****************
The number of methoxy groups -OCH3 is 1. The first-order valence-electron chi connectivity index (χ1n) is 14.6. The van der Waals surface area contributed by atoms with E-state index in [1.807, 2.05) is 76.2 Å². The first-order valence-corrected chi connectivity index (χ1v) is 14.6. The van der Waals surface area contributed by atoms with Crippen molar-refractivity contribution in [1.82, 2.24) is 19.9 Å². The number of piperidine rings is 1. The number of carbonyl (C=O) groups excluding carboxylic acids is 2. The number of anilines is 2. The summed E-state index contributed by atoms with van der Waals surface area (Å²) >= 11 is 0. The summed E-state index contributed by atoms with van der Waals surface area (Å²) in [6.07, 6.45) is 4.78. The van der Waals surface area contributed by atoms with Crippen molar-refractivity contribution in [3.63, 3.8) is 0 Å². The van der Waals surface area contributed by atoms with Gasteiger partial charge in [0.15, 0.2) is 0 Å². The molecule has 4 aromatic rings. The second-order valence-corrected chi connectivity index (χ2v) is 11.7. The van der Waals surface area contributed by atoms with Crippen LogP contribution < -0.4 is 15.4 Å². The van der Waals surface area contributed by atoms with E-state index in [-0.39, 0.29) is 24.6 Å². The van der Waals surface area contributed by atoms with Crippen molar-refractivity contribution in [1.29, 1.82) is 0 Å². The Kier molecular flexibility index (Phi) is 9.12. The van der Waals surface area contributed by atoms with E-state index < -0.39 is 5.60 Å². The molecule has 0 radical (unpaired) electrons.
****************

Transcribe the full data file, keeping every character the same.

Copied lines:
The number of methoxy groups -OCH3 is 1. The first-order valence-electron chi connectivity index (χ1n) is 14.6. The van der Waals surface area contributed by atoms with E-state index in [1.807, 2.05) is 76.2 Å². The first-order valence-corrected chi connectivity index (χ1v) is 14.6. The van der Waals surface area contributed by atoms with Crippen molar-refractivity contribution in [1.82, 2.24) is 19.9 Å². The number of piperidine rings is 1. The number of carbonyl (C=O) groups excluding carboxylic acids is 2. The number of anilines is 2. The summed E-state index contributed by atoms with van der Waals surface area (Å²) >= 11 is 0. The summed E-state index contributed by atoms with van der Waals surface area (Å²) in [6.07, 6.45) is 4.78. The van der Waals surface area contributed by atoms with Crippen molar-refractivity contribution in [3.63, 3.8) is 0 Å². The van der Waals surface area contributed by atoms with Gasteiger partial charge in [0.15, 0.2) is 0 Å². The molecule has 4 aromatic rings. The second-order valence-corrected chi connectivity index (χ2v) is 11.7. The van der Waals surface area contributed by atoms with Crippen LogP contribution < -0.4 is 15.4 Å². The van der Waals surface area contributed by atoms with E-state index in [-0.39, 0.29) is 24.6 Å². The van der Waals surface area contributed by atoms with Crippen molar-refractivity contribution in [1.29, 1.82) is 0 Å². The Kier molecular flexibility index (Phi) is 9.12. The van der Waals surface area contributed by atoms with E-state index < -0.39 is 5.60 Å². The molecule has 0 radical (unpaired) electrons.